The Supreme Court of Canada has struck down several mandatory minimum sentences in the past two years.  With numerous sentences having been struck down, the Liberal government is re-assessing mandatory minimum sentences in general.  In researching the issue, one proposal the government has received is to create exceptions.

Suggested Exceptions to Mandatory Minimum Sentences

These suggested exceptions to mandatory minimum sentences include; when an accused person enters an early guilty plea, if they are a juvenile offender, or when an accused provides substantial help to the state.  All of these examples of potential exceptions pose issues.

What is considered to be an early guilty plea? It is well known that a sentence on a plea (generally) may be less than a sentence after a finding of guilt at trial.  Wouldn’t making a plea of guilty a set exception indirectly ‘force’ accused persons to want to plea?

What about a youthful first offender who is not actually a youth pursuant to the Youth Criminal Justice Act?

Providing substantial help to the state is an extremely problematic exception.  An accused person is presumed innocent until proven guilty.  They are not obliged to assist the police in their investigation in any way.  The burden of proof rests on the Crown and only on the Crown.  I am uncertain, if this particular exception is in fact being considered, I am curious as to what kind of assistance legislators envision an accused person even providing?

R. v. Lloyd and Mandatory Minimum Sentences

The Supreme Court of Canada in R. v. Lloyd had suggested one option would be for judicial discretion to allow for a lesser sentence if the mandatory minimum would violate section 12 of the Charter (cruel and unusual punishment).  At paragraph 36 of that decision, the majority states:

Another solution would be for Parliament to build a safety valve that would allow judges to exempt outliers for whom the mandatory minimum will constitute cruel and unusual punishment. Residual judicial discretion for exceptional cases is a technique widely used to avoid injustice and constitutional infirmity in other countries: Department of Justice Canada, Research and Statistics Division, Mandatory Sentences of Imprisonment in Common Law Jurisdictions: Some Representative Models (2005) (online), at pp. 1, 4 and 35. It allows the legislature to impose severe sentences for offences deemed abhorrent, while avoiding unconstitutionally disproportionate sentences in exceptional cases. The residual judicial discretion is usually confined to exceptional cases and may require the judge to give reasons justifying departing from the mandatory minimum sentence prescribed by the law. It is for the legislature to determine the parameters of the residual judicial discretion. The laws of other countries reveal a variety of approaches: Criminal Law Amendment Act, 1997 (S. Afr.), No. 105 of 1997, s. 51(3)(a); Firearms Act 1968 (U.K.), 1968, c. 27, s. 51A(2); Violent Crime Reduction Act 2006 (U.K.), 2006, c. 38, s. 29(4); Powers of Criminal Courts (Sentencing) Act 2000 (U.K.), 2000, c. 6, ss. 109(3), 110(2) and 111(2); Sentencing Act (N.T.), s. 78DI; Sentencing Act 1991 (Vic.), s. 10(1); Sentencing Act 2002 (N.Z.), ss. 86E, 102 and 103; Criminal Law (Sentencing) Act 1988 (S.A.), s. 17; 18 U.S.C. § 3553(f) (2012); Penal Code [Brottsbalken] (Swed.), c. 29, s. 5. There is no precise formula and only one requirement — that the residual discretion allow for a lesser sentence where application of the mandatory minimum would result in a sentence that is grossly disproportionate to what is fit and appropriate and would constitute cruel and unusual punishment.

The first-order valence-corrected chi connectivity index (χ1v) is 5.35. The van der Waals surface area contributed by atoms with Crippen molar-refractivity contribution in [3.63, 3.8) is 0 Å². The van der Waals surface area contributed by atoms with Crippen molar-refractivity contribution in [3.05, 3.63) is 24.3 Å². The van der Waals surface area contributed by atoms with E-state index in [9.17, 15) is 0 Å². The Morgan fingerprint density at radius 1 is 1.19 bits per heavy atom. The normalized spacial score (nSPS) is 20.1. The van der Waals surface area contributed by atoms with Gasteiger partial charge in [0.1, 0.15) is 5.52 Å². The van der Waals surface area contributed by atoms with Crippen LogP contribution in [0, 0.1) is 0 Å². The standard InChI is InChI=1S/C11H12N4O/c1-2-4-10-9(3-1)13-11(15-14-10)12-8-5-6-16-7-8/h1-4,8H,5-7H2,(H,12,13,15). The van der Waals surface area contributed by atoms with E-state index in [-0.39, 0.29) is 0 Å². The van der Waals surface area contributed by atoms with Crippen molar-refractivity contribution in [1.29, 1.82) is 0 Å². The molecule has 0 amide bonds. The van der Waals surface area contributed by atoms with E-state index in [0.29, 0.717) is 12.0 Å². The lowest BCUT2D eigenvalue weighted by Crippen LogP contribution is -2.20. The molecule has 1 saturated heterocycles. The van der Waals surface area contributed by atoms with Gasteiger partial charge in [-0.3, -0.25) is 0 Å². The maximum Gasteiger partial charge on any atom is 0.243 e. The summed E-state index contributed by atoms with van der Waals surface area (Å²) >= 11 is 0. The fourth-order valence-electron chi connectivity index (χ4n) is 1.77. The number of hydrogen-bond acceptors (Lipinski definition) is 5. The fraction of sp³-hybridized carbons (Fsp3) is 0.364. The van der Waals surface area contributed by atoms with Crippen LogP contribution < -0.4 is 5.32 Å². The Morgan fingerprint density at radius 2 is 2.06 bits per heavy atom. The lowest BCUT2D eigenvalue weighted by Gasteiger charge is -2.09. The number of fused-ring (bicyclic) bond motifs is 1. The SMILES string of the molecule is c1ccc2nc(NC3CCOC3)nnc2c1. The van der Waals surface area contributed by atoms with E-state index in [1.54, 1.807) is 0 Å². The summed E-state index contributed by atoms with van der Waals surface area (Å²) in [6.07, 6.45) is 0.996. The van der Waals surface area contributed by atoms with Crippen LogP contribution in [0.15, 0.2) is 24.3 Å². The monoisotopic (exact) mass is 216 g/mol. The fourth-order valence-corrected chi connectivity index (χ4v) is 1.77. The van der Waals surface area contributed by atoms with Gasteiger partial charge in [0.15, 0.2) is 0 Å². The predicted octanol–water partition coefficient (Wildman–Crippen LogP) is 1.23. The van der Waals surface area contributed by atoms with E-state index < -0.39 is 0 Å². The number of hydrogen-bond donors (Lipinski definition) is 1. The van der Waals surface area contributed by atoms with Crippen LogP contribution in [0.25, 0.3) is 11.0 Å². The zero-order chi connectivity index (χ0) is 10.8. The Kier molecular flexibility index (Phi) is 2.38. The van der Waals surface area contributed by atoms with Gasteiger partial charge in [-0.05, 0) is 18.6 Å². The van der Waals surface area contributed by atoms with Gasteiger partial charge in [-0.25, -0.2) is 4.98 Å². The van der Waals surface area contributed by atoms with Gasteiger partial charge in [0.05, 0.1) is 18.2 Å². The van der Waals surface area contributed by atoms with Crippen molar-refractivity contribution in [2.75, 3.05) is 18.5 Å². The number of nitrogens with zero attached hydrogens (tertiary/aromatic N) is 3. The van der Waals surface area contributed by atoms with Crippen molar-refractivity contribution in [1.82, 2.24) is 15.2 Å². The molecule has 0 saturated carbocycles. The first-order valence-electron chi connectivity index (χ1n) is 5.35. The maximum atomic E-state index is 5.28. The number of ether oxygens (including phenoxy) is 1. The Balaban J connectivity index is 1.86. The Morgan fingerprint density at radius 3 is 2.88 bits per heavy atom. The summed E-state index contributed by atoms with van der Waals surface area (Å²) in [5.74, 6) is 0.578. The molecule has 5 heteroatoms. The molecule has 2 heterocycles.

Judicial discretion allows Judges to maintain control over the sentencing process.  If the government determines that set exceptions are the best way to deal with the constitutionality of mandatory minimum sentences, then where does that leave Judicial discretion? Creating a list of exceptions does not adequately deal with this issue.  Judges would not have any discretion.  We would be right back to where we currently stand with mandatory minimums.  Exceptions create another barrier; another way to limit Judicial discretion.

The question then becomes – is it better to have mandatory minimum sentences with set exceptions or to have mandatory minimum sentences that are all subject to Judicial discretion?  The obvious answer would be neither.  It is unclear of the current government intends to repeal some of the current mandatory minimums or just provide these two alternatives.  Sentencing is an individualized process.  Previous decisions provide assistance for us, as lawyers, when we advocate for what the appropriate sentence for our client would be.  Not one accused person has the exact same set of facts, criminal record, personal or financial circumstances as another. Judges take all this into account when crafting a sentence.  The sentencing principle sections (s. 718) of the Criminal Code outline all the factors to be considered.  It seems clear that set exceptions would continue to pose problems for many accused persons and would not reduce the use of mandatory minimums.

The question that remains is to what extent the government will look at other mandatory minimum sentences that the Supreme Court of Canada has not ruled on to date. In a recent article,  it seems as though the new legislation that will be introduced in the near future may re-vamp the entire mandatory minimum regime.